My idea of therapy doesn’t take place in an office. I don’t settle into a cushiony chair or sofa. My therapy is a quiet affair. It requires gloves and comfy shoes or boots and a willingness to get dirty, sometimes muddy. Therapy for me is being outside, either in my garden or my kayak. As soon as the days begin to warm and the sun decides to stick around a little longer I begin therapy.
For more than twenty years, my major therapy process has been gardening. If you would have told me in my twenties or even in my thirties that I would want to spend day in and day out putting around my yard, I would have said you were nuts. I would have also said that if you told me that I would take up kayaking after sixty. These two things are now my favourite summer activities.
We moved into our current home on a lake after leaving Ontario in 1998. Nova Scotia was home for me and a place to visit for The Doc. When we decided to move here, we played with the idea of lakefront then realized that, given the circumstances of the time, lakefront was actually doable. Timing was everything and we were very lucky.
In Ontario, where summers are so hot and humid for months on end, I rarely went outside, except when we travelled up north, which always reminded me of my Nova Scotia home, to go camping or rent a cottage. In between those times, I was a cranky, cooped up, not-very-happy bitch, stuck in a house that backed on to a very noisy road.
Our new Nova Scotia yard had a couple of rough gardens that needed help, but unlike Ontario gardens, didn’t need watering to live from spring to fall. Slowly, with the help of The Doc, I began to fix up these gardens, building walls, sorting plants and figuring out how to make them better. The Nova Scotia climate, especially where we lived, was cooler. I rediscovered the beautiful season of spring, which can last for weeks, unlike the two-day event it appears to be in Southern Ontario.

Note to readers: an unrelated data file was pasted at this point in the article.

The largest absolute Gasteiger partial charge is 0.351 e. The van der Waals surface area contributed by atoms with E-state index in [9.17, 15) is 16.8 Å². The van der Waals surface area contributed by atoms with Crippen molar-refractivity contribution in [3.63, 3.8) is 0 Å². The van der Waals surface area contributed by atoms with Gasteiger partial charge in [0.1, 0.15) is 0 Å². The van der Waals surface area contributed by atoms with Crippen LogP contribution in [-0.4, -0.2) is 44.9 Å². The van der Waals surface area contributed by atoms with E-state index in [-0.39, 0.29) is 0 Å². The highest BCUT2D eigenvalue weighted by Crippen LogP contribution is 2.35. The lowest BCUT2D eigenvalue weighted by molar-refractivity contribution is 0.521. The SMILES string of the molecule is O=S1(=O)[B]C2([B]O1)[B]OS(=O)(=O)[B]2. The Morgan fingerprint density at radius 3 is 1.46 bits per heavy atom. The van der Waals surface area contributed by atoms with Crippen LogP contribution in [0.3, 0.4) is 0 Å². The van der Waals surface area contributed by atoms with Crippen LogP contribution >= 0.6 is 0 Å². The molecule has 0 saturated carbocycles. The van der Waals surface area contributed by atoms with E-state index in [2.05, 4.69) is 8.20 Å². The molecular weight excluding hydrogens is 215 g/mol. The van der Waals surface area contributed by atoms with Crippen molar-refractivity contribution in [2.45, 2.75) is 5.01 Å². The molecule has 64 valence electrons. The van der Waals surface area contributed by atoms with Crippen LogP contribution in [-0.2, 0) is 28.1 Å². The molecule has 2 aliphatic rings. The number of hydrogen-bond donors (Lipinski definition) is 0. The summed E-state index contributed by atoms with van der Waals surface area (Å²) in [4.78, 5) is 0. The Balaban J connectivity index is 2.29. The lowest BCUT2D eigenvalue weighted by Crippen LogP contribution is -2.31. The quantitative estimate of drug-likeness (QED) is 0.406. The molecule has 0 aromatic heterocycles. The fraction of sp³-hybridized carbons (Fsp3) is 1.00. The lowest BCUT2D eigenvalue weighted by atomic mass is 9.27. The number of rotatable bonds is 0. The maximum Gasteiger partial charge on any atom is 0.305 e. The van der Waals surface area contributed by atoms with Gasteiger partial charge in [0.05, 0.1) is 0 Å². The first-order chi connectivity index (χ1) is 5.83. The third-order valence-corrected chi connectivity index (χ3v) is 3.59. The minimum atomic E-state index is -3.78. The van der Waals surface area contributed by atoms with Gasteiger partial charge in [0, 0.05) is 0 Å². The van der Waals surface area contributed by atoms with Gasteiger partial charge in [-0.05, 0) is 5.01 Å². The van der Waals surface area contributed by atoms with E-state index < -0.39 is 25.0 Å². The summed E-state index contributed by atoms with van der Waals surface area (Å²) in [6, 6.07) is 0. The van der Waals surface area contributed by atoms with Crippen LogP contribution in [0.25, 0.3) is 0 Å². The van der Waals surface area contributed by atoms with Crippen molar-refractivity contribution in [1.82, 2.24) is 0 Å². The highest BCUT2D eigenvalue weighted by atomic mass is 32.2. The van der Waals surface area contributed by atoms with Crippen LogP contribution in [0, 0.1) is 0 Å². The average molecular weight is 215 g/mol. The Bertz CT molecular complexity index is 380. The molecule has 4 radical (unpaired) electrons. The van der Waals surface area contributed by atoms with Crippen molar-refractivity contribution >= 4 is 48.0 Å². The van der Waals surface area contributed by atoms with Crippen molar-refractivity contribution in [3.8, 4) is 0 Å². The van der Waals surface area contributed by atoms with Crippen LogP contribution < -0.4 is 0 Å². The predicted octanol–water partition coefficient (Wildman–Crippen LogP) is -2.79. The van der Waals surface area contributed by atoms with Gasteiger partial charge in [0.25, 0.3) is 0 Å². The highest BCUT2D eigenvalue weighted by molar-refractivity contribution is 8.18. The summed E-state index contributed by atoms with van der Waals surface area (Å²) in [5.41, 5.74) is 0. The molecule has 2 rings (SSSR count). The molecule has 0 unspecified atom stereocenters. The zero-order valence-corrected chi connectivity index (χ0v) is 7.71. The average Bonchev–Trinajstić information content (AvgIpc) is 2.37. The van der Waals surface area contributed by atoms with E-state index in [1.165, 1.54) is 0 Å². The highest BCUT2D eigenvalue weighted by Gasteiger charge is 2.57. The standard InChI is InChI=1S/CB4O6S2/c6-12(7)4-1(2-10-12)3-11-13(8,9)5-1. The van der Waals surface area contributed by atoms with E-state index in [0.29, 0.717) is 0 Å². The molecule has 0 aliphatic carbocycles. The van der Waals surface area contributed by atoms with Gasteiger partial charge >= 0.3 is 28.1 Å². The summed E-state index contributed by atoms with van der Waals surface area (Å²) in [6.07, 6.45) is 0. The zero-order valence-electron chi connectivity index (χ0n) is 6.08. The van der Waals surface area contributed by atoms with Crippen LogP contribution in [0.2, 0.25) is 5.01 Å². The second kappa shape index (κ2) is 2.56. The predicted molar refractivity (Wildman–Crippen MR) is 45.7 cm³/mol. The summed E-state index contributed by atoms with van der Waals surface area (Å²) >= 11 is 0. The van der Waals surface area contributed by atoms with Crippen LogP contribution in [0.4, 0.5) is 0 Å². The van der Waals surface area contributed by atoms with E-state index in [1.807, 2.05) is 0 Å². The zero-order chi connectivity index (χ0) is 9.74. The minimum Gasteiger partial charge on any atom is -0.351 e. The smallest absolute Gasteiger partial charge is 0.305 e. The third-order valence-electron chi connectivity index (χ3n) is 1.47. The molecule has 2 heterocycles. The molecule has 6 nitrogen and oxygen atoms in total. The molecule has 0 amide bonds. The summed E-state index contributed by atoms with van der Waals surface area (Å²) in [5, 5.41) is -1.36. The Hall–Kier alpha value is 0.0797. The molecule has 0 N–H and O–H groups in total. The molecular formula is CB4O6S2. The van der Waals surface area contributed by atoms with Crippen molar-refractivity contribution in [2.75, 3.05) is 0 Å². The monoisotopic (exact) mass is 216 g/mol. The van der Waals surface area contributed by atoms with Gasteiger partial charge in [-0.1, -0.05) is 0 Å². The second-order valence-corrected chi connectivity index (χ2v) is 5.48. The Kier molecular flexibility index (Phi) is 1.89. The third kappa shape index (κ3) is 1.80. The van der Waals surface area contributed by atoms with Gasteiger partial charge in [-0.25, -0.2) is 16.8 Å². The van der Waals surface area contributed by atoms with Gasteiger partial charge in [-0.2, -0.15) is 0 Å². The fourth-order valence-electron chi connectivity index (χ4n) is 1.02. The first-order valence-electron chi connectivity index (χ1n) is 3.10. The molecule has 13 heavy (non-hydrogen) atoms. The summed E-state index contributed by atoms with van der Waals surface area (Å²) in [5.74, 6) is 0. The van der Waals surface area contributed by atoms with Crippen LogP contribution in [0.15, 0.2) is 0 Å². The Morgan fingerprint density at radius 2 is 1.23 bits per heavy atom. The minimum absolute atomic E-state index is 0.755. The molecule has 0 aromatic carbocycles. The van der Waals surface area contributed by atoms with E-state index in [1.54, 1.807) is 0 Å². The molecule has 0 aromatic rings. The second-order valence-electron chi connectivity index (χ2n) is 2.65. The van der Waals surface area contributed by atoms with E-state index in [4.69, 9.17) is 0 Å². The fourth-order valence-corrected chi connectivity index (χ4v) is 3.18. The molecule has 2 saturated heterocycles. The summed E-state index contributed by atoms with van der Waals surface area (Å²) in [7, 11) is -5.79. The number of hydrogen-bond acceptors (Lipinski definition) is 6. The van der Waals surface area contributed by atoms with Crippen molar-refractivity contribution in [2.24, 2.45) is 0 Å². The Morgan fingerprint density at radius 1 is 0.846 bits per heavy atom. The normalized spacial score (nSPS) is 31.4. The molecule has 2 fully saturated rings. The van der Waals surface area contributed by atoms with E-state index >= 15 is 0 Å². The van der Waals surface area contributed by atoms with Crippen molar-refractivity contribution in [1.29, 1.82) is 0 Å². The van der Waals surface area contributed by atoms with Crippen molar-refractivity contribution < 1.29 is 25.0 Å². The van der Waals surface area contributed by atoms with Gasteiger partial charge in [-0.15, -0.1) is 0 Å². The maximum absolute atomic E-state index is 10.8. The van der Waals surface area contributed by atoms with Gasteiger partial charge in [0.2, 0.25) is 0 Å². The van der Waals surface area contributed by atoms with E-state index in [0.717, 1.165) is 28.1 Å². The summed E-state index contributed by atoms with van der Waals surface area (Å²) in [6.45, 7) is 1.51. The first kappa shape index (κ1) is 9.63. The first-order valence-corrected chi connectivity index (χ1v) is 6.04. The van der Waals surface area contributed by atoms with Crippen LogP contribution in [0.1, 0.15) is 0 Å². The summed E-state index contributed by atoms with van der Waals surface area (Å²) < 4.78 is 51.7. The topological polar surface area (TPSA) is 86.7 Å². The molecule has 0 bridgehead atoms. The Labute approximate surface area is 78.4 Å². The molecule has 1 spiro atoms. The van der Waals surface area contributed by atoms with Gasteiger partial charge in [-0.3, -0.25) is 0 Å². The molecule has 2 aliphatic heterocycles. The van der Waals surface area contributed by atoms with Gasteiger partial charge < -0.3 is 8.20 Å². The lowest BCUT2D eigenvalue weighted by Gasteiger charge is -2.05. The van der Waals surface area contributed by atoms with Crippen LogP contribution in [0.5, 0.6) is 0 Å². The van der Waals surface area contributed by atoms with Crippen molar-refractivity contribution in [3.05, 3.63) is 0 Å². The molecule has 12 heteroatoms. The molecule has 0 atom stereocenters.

The back of our yard, leading to the water, was a long sloping sort-of lawn with a scoop in the middle. If it was wet, we couldn’t walk up or down without slipping. When The Doc mowed, the mower often couldn’t make it back up to the top. It was tedious at best. So in 2002, we had it reshaped into mulch-covered tiers, still quite steep, and a curving walkway down towards the lake. “What are you going to do with that?” someone asked. “Plant it,” I replied having no idea how big of a job this was going to be.
I started with hardy crane’s bill geraniums and ditch lilies, beautiful orange ditch lilies that real gardeners tell you not to plant. These things were already on the property so I split them and placed them in strategic areas to help stabilize the slopes, which had a tendency to wash away in heavy rain. The Doc had to dig drains in the crusher dust walk way, add timbers and bring in pea gravel to keep it all from running down hill.
Every year, I would purchase a few more perennials, then split them when they grew larger. I let all the babies my plants created live and used them to help fill in empty spots. There are some, I probably should have tossed, but hindsight is hindsight. I lost a lot of finicky things to the winter winds that blow up the hill and remove the insulating snow. I purchased hardy shrubs. I read books, did my homework and learned by trial and error.